Thoughts on Restoring a Morgan
Rebuilding the Hydraulic Brakes system Part 1
©By: John T. Blair (WA4OHZ)
dot_clear 1133 Chatmoss Dr., Va. Beach, Va. 23464; (757) 495-8229

Originally written: circa 1990
Last update: dot_clear June 8, 2009 - reformatted page & corrected email address

Before I get into the actual hydraulics, let me pass along a little history of the brakes on the Morgans. The following quote identifies the various drum brake systems that have been used.

Non Servo brake "The Morgan 4 wheeler models have always been fitted with Girling brakes. As the car has developed more power over the years, so the braking system has been improved to cope with the increased speed. Up to 1950 non-servo cable and rod operated brakes were fitted, but from this time on they have been hydraulically operated.

At the front type HLS/S (two leading shoe) units were fitted from 1950 until they were superseded by disc brakes. The rear brakes from 1950 to 1956 were type HW and these were then replaced by HL3 units".

HLS Brakes The hydraulic brake system can be broken down into three sections: the master cylinder, the rear (drum) brakes and the front brakes. The front brakes on a Morgan can be either drum or disk type depending on the year. I will discuss rebuilding both the drum and disk brakes later.
Master Cylinders dot_clear
The brake master cylinder on the early Morgans (pre 1968) are "single-line system". This means that the brake fluid comes from a single fluid reservoir into the master cylinder and is distributed to all wheels. The problem with this system, is that if a hydraulic leak occurs anywhere in the system, all the fluid will be drained through this leak. Thus a complete brake failure! To prevent this, most newer cars use a "dual-line" system. There are several configurations for this, the end result is that only two brakes are tied together on a hydraulic line. Each pair of brakes is fed from a separate brake fluid reservoir and master cylinder piston. Now if a leak occurs, at least two brakes will keep working. (NOTE: There was a great article about converting the Morgan's single-line system to the "Dual brake system" in The Rough Rider, 89 #7 by Fred Sission.

There have been 2 master cylinders used on the Morgans, one was fitted from about 1955 until 1959 and the other from 1959 on. Both are similar in operation but, the early master cylinder had an integral fluid reservoir; where as the later one used an external reservoir. Master Cyl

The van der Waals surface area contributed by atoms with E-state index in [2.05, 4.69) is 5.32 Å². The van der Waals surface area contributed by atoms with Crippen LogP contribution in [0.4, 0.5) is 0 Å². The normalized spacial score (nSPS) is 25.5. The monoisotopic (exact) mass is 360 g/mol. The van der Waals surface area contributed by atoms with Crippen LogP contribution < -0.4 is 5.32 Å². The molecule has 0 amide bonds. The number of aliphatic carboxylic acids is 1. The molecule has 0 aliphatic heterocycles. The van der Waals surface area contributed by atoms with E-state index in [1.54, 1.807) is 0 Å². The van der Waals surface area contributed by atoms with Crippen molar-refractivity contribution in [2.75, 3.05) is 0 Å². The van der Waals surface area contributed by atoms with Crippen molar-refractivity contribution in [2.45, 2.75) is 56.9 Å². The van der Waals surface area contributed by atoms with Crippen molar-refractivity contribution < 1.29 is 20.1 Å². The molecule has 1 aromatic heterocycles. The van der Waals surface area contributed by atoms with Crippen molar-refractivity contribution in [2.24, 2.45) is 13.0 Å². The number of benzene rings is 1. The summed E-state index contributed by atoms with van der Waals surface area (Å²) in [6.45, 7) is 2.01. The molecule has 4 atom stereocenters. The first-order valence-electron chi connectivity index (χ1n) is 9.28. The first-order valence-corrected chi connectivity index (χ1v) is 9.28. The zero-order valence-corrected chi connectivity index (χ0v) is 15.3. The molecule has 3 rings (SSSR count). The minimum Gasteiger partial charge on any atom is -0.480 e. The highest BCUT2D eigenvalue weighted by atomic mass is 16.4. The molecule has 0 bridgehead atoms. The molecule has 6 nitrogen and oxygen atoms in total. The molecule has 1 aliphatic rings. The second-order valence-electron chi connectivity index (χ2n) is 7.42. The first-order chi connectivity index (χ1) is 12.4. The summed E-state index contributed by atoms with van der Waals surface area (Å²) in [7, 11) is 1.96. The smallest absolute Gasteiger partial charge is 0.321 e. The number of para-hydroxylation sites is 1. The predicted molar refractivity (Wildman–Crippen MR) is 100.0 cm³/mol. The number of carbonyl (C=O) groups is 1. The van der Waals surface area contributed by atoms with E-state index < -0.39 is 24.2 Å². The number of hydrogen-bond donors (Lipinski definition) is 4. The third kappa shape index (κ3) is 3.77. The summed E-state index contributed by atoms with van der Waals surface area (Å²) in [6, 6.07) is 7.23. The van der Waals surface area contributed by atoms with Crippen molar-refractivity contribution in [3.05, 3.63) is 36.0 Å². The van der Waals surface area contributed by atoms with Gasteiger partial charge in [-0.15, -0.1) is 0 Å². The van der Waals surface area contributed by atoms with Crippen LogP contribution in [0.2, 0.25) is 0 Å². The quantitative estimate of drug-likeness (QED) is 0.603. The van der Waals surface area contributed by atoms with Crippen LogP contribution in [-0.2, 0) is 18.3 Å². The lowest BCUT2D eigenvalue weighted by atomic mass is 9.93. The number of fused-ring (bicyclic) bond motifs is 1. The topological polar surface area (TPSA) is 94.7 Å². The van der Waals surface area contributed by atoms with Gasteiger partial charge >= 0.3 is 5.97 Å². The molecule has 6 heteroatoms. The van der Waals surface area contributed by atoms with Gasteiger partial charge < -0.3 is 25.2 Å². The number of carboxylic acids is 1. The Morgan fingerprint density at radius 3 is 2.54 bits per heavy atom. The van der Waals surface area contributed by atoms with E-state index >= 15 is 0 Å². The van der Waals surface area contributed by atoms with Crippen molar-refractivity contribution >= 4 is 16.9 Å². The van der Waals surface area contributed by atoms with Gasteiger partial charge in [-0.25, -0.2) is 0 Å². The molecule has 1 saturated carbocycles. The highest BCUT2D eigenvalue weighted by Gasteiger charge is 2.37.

To rebuild the brake master cylinder, it must be removed from the car. (NOTE: rebuilding the clutch master cylinder is identical to rebuilding the brake master cylinder.) Start by unscrewing the brake line on the master cylinder that is going to the reservoir. Place a catch pan under the master cylinder as this will drain all the brake fluid in the fluid reservoir and some will back out of the master cylinder from the brake lines. The reason for undoing this brake line is that it is the farthest from the body and chassis since brake fluid can remove paint if it gets on any painted surfaces. While the fluid is draining, you can start disconnecting the brake pedal from the master cylinder by removing the clevis pin that attaches the brake pedal to the master cylinder. Remove the cotter pin from the clevis pin and untighten the jam (locking) nut in back of the clevis or jaw end which attaches to the brake pedal. This will allow the adjusting nut, clevis and jam nut to be unscrewed. The master cylinder is attached to a "standoff" and the chassis by 2 bolts. The lower bolt doesn't go into the chassis, only the standoff. The upper bolt goes through the standoff and the chassis. Both of these bolts must be removed. Now the master cylinder can be removed.